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This is precisely why assistance for homeless students is federally mandated, says David Delgado, youth advocate for the local nonprofit Peace for the Streets by Kids from the Streets (PSKS). Delgado, who was homeless himself from age 19 to 24, calls education level and employment status the two strongest predictors of long-term stability. Unemployed, uneducated kids are not set up for success later in life, but earning a high school diploma and landing a job are hard to do when you’re homeless.
“When you’re living in crisis, planning even two days ahead can be difficult,” says Delgado. “When young people go to school and take classes they start to think about their own future.”
The keystone guarantee for students under the Mckinny-Vento Act — the promise that liaisons spend a great deal of their time protecting — is a student’s right to attend his or her “school or origin.” No matter what. A newly homeless family will often be forced to find shelter far from their home. But students who experience this kind of dislocation have the right, under McKinney-Vento, to stay enrolled in the school they attended before they became homeless. That right includes free transportation to and from their original school. These rights are guaranteed regardless of where the students are living, even if they can’t provide a permanent address.
Transportation is a huge challenge, and the strategies liaisons use to comply with the McKinney-Vento transportation provision differ dramatically. Each district has a personalized transportation program that gets kids to and from campus. In Bellevue, for example, Betty Takahashi uses school buses for homeless students who are still in the district. For those who have moved elsewhere, she relies on a combination of ORCA cards (for the older kids) and taxis.
Dennis Grad doubles as the transportation director for the Auburn school district. (Liaisons often wear several hats.) Vintage bus posters decorate the walls of his office (left). Grad created an entirely in-house transit system in Auburn. Private drivers, employed by the school district, pick up every homeless student, even those living as far away as Lakewood. “Sometimes these kids are on the bus for up to an hour," says Grad, "but that’s what we’ve got to do.”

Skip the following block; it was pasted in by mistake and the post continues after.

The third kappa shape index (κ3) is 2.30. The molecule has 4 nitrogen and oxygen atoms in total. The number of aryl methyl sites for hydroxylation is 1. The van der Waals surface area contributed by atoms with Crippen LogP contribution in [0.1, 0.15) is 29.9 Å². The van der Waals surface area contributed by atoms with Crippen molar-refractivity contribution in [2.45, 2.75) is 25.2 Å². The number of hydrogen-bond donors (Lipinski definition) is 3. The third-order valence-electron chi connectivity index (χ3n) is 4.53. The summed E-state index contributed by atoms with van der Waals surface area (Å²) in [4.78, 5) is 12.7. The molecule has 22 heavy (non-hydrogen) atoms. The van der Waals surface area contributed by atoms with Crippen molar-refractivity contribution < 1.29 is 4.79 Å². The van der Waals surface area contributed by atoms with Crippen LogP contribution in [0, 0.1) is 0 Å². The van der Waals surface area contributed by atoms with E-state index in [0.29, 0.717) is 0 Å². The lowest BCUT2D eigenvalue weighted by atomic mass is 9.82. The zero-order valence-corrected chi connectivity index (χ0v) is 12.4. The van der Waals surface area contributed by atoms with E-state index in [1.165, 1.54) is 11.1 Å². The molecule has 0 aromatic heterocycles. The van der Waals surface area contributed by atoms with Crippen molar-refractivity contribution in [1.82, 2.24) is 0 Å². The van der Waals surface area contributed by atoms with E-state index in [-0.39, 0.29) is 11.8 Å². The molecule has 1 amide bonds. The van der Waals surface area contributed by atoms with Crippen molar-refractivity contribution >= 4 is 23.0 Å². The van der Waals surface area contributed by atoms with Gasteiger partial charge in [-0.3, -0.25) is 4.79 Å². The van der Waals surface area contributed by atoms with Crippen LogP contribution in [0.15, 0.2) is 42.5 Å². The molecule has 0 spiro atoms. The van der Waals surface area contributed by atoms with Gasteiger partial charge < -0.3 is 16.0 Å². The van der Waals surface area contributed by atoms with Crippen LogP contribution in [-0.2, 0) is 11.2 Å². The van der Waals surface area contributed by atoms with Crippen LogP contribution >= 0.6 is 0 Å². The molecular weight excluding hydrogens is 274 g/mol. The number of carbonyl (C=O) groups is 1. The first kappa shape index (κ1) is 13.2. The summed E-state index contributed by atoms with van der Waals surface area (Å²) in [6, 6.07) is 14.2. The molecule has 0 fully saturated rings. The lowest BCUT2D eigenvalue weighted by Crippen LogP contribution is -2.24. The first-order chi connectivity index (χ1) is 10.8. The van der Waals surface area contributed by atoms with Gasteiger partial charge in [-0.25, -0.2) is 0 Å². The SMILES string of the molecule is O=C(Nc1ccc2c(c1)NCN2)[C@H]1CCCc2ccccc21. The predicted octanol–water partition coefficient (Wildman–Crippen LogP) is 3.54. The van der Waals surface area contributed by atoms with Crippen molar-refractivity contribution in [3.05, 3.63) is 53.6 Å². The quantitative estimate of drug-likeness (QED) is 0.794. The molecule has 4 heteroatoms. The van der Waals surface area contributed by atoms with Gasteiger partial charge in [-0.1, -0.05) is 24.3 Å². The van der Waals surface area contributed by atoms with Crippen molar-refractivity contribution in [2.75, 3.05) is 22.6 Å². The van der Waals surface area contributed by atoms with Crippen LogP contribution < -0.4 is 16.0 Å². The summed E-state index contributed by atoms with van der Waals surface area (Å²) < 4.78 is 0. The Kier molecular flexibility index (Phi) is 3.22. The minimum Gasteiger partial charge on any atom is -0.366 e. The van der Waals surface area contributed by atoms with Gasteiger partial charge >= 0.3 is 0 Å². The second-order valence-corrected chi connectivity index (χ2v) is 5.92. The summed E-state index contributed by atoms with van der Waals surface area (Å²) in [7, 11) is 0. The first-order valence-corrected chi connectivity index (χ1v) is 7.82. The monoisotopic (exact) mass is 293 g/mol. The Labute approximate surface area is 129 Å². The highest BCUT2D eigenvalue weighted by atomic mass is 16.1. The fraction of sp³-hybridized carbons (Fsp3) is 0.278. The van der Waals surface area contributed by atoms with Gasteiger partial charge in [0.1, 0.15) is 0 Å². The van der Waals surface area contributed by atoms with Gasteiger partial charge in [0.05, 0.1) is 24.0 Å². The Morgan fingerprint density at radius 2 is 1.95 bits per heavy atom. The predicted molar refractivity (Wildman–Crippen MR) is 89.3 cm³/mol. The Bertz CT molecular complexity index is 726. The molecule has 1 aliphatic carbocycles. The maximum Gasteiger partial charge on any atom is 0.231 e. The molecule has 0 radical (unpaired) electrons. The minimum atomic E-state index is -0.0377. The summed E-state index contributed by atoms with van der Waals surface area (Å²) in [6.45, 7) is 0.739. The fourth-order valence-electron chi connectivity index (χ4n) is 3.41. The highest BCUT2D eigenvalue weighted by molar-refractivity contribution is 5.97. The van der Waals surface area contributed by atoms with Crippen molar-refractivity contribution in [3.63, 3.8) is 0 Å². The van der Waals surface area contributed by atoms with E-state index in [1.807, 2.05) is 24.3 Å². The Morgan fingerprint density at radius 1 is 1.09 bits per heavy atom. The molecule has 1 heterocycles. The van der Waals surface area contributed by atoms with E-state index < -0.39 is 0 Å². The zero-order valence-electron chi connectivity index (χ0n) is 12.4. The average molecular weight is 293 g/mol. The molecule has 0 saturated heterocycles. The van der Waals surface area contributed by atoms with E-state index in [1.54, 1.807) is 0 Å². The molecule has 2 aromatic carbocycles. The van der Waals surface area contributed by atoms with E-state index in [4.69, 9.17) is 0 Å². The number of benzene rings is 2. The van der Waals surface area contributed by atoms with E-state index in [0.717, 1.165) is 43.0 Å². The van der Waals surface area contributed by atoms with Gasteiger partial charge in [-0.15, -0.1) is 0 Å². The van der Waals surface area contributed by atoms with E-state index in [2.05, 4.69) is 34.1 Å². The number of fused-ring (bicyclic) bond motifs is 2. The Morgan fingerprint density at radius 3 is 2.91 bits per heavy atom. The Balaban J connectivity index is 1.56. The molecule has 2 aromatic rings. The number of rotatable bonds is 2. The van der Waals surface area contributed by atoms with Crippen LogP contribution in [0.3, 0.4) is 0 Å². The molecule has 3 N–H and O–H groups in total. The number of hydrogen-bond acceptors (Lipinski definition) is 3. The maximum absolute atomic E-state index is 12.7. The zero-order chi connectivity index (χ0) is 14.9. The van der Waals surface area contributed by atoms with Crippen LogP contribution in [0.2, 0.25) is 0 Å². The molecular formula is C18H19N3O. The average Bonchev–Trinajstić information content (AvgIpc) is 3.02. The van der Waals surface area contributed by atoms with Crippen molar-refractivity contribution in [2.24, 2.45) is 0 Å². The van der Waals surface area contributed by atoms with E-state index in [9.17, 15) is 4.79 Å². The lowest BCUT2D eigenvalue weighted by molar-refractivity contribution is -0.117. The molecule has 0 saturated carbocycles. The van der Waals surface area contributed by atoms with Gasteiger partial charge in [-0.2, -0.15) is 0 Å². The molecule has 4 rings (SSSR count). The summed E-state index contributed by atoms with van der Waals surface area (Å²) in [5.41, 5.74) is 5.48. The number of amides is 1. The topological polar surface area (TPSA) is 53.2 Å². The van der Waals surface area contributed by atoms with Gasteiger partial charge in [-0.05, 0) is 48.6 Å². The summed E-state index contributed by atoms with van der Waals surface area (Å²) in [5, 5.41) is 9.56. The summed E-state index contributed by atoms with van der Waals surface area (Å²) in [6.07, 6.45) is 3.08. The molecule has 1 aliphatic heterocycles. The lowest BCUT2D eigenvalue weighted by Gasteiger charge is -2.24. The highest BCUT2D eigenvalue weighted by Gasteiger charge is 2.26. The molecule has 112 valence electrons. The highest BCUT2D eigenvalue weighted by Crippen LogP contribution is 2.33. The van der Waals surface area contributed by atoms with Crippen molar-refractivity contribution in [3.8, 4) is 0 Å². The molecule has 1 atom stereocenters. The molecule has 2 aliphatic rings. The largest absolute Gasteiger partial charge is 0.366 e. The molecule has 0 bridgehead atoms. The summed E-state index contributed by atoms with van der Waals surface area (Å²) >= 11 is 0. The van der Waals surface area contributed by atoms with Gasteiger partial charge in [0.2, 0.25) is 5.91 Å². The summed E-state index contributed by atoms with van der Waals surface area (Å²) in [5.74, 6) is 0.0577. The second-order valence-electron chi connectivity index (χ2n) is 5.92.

Transportation, he adds, is “the biggest hurdle” when it comes to keeping displaced kids connected to school. The need for transport is one symptom of a larger problem facing school liaisons, as well as advocates at local nonprofits: the lack of local resources for homeless people, specifically housing. Often, youth and families are forced out of their school district when they lose their homes because the only shelters available are located elsewhere.
The need for more emergency shelters and affordable housing programs, both in the greater Seattle area and in Washington as a whole, is well-documented. Increasing shelter was a key fixture of the 10-year Plan to End Homelessness in King County, which was written back in 2005.
The authors of the 2005 plan predicted that homelessness would be “virtually ended” by the close of 2014. Instead, the state’s education liaisons serve 8,000 more homeless students today than they did back in the 2007-08 school year: 27,000 compared to less than 19,000. Things “just don’t seem to be getting better,” says Betty Takahashi.
In a 2013 article published in the Seattle Journal for Social Justice, Courtney Lauren Anderson argues that it’s essential to think about housing issues and educational issues in tandem. A coordinated strategy “between teachers in schools and education professionals outside of schools” is the best way to create a stable academic environment for homeless kids. Ideally, the education professionals would work in concert with shelters and affordable housing facilities so that youth have resources at their disposal both on and off campus.
Beyond the basics of identifying homeless kids, getting them to school and helping them secure shelter and other basic needs, public officials and independent education advocates empasize raising awareness about homeless youth and battling the prejudice against them.
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